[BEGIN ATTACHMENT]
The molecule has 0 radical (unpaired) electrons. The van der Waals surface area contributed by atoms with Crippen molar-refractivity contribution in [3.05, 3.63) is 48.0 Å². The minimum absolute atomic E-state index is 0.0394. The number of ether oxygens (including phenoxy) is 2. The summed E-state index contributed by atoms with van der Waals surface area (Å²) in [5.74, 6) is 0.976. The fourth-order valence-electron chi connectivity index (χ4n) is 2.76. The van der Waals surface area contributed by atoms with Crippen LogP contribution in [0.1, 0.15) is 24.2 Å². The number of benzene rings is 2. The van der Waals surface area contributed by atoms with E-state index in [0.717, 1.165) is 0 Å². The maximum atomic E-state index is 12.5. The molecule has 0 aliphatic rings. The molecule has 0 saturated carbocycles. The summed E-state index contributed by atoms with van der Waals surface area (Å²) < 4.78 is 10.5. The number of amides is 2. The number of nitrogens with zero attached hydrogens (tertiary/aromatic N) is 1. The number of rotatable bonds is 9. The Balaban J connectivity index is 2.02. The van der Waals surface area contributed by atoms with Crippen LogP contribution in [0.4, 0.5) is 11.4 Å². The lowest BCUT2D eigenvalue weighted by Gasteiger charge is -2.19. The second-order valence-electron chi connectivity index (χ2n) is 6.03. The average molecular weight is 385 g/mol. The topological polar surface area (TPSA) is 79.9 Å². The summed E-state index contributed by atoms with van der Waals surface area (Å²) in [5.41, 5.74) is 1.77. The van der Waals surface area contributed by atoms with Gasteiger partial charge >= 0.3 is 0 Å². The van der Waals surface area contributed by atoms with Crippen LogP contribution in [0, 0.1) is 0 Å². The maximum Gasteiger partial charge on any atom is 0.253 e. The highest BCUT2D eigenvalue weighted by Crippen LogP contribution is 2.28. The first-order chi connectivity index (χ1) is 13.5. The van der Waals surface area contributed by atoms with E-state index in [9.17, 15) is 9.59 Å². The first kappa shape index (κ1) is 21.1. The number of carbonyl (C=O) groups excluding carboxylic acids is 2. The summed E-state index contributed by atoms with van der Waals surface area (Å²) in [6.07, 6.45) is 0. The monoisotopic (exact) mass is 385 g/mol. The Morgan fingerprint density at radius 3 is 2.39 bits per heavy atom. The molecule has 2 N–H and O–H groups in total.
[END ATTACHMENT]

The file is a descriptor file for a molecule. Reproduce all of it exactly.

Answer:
The molecule has 0 radical (unpaired) electrons. The van der Waals surface area contributed by atoms with Crippen molar-refractivity contribution in [3.05, 3.63) is 48.0 Å². The minimum absolute atomic E-state index is 0.0394. The number of ether oxygens (including phenoxy) is 2. The summed E-state index contributed by atoms with van der Waals surface area (Å²) in [5.74, 6) is 0.976. The fourth-order valence-electron chi connectivity index (χ4n) is 2.76. The van der Waals surface area contributed by atoms with Crippen LogP contribution in [0.1, 0.15) is 24.2 Å². The number of benzene rings is 2. The van der Waals surface area contributed by atoms with E-state index in [0.717, 1.165) is 0 Å². The maximum atomic E-state index is 12.5. The molecule has 0 aliphatic rings. The molecule has 0 saturated carbocycles. The summed E-state index contributed by atoms with van der Waals surface area (Å²) < 4.78 is 10.5. The number of amides is 2. The number of nitrogens with zero attached hydrogens (tertiary/aromatic N) is 1. The number of rotatable bonds is 9. The Balaban J connectivity index is 2.02. The van der Waals surface area contributed by atoms with Crippen LogP contribution in [0.4, 0.5) is 11.4 Å². The lowest BCUT2D eigenvalue weighted by Gasteiger charge is -2.19. The second-order valence-electron chi connectivity index (χ2n) is 6.03. The average molecular weight is 385 g/mol. The topological polar surface area (TPSA) is 79.9 Å². The summed E-state index contributed by atoms with van der Waals surface area (Å²) in [5.41, 5.74) is 1.77. The van der Waals surface area contributed by atoms with Gasteiger partial charge >= 0.3 is 0 Å². The van der Waals surface area contributed by atoms with Crippen LogP contribution in [0, 0.1) is 0 Å². The maximum Gasteiger partial charge on any atom is 0.253 e. The highest BCUT2D eigenvalue weighted by Crippen LogP contribution is 2.28. The first-order chi connectivity index (χ1) is 13.5. The van der Waals surface area contributed by atoms with E-state index in [9.17, 15) is 9.59 Å². The first kappa shape index (κ1) is 21.1. The number of carbonyl (C=O) groups excluding carboxylic acids is 2. The summed E-state index contributed by atoms with van der Waals surface area (Å²) in [6.07, 6.45) is 0. The monoisotopic (exact) mass is 385 g/mol. The Morgan fingerprint density at radius 3 is 2.39 bits per heavy atom. The molecule has 2 N–H and O–H groups in total.